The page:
by Hannah McCartney
49 days ago
at 10:31 AM | Permalink
Cincinnati only non-metropolis in top five most influential areas
Say what you want about our chili, but the Queen City is particularly savvy in the Twitter world, according to a new study from Indiana University. A social media study that sought to pinpoint geographic areas that most frequently are hubs for information flow found that ol' Cincinnati was among a couple of much larger, more metropolitan cities like L.A., New York, D.C. that often acted as Twitter "trendsetters" — generating topics early on that eventually trend on a national level. The study found that most of those areas corresponded with major air traffic hubs, although it's tough to pinpoint whether that's because news travels so quickly across state lines at airports or because major air traffic hubs just tend to be in densely populated cities, where information already spreads more quickly because social media users tend to be closer and more connected. As we all know, Cincinnati's airport is nothing particularly special — in fact, it's so expensive, lots of locals even avoid it when they can — so that theory doesn't really jive for us. And our population hovering around 300,000 isn't anywhere near the monoliths who earned trendsetter status. Cincinnati earned the second spot just under L.A. as the most influential trendsetting geographic area in the entire country, followed by Washington, D.C, Seattle and New York. Washington Post blogger Caitlin Dewey hypothesizes our influence might have something to do with the city's fluctuating migration trends — we suffered a big population exodus from 2004-2010. Perhaps our emigrants just maintain really strong ties to the city once they realize they've left wonderful things behind like CINCINNATI CHILI.From the study: Whatever it is, we're doing something right. You could share your guesses in the comments, but maybe you should just #tweet #it #instead.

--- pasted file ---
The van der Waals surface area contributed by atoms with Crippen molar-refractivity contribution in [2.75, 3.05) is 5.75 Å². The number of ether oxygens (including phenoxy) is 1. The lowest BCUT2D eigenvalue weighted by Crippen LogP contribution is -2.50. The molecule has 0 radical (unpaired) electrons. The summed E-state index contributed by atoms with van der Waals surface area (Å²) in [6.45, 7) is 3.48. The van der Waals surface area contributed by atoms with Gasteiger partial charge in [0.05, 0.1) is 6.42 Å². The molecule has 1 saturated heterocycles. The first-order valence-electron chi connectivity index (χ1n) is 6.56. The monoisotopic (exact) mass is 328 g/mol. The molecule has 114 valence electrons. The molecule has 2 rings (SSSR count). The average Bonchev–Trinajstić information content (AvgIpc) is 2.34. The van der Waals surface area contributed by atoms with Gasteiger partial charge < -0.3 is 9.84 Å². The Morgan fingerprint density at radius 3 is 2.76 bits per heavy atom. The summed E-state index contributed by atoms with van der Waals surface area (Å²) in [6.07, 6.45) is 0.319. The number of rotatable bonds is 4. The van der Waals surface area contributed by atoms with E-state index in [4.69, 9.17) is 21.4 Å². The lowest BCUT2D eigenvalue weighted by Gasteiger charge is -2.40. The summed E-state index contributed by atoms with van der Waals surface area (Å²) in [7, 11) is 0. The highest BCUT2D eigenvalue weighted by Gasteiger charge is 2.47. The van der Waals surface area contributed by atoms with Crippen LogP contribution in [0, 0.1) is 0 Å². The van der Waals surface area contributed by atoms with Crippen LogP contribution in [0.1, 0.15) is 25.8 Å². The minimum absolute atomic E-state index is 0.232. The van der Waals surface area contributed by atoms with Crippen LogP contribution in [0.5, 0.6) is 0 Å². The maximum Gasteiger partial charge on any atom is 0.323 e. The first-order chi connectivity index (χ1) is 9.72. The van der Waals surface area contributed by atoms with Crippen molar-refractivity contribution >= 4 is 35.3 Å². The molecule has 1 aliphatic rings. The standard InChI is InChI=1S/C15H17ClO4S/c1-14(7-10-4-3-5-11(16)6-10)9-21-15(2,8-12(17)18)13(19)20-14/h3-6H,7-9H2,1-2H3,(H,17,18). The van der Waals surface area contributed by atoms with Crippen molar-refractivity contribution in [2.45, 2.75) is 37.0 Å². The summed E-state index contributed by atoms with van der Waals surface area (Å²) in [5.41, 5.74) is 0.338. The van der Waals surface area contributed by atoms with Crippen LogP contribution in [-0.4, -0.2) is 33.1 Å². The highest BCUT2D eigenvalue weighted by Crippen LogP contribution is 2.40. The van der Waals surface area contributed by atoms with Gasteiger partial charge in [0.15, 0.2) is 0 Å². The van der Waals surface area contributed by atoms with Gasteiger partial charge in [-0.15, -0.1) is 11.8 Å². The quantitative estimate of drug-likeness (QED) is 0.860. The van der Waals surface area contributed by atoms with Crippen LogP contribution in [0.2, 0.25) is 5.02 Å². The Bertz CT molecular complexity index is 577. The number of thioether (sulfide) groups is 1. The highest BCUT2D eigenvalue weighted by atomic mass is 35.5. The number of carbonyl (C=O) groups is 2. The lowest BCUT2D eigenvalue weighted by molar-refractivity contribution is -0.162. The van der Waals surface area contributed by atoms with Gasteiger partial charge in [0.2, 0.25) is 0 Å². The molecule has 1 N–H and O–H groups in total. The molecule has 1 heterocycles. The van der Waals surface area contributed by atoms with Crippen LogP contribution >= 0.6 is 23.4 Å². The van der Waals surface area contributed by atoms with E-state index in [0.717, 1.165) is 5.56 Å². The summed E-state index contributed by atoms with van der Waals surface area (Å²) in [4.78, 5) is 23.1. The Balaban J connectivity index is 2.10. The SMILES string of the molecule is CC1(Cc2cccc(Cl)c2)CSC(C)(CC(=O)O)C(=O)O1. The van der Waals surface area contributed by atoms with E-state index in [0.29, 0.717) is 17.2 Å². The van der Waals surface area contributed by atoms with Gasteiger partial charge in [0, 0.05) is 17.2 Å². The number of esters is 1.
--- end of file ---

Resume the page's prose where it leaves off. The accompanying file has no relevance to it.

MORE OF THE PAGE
by Mike Breen
Free, exquisite Indie Folk at Arnold's
Tonight downtown, Arnold's host a free show by Hope For Agoldensummer at 7 p.m. The Athens, Ga., ensemble has been making beautiful Indie Folk music for nearly a decade, winning numerous awards from their hometown scene's Flagpole and Creative Loafing papers — they've scored five Best Folk/Americana awards in just the past seven years. The band has also received glowing press from non-Athenian sources, including the Washington Post, The New Yorker and NPR's All Songs Considered, which said HFA "has a knock for crafting gorgeous and often complex refrains, supported by utterly captivating arrangements. The group — a sister act fronted by Claire & Page Campbell — has a new album, Life Inside the Body, due May 1. Check out Hope For Agoldensummer's video for the tune "4th Night," which won the group another local music award — for Best Music Video. And check out the groovy new tune, "Daniel Bloom," here via Philly radio outlet WXPN.
Pulitzer Prize-winning reporter says 'now people expect more' from the media and the media must deliver
0 Comments · Wednesday, February 4, 2009
Forget fictional characters like Lois Lane and Murphy Brown. Dana Priest is a real-life role model for delivering powerful investigative journalism that shakes the corridors of power. If it weren't for her curiosity and persistence, most Americans probably never would have learned about their government's use of secret prisons throughout the world and its practice of "extraordinary rendition."
2 Comments · Wednesday, January 21, 2009
Joe the Plumber is reporting about the Israeli-Hamas fight for the conservative web site pjtv.com. Sarah Palin again whines that she's a victim of news media sexism, class discrimination and accusations of diva-ness while getting her facts wrong. Again. I won't even get into the resurrection of Cincinnati's Ken Blackwell as candidate for RNC chairman except to say that he and 'Sarah Oh-Twelve' would be a Democrat's dream.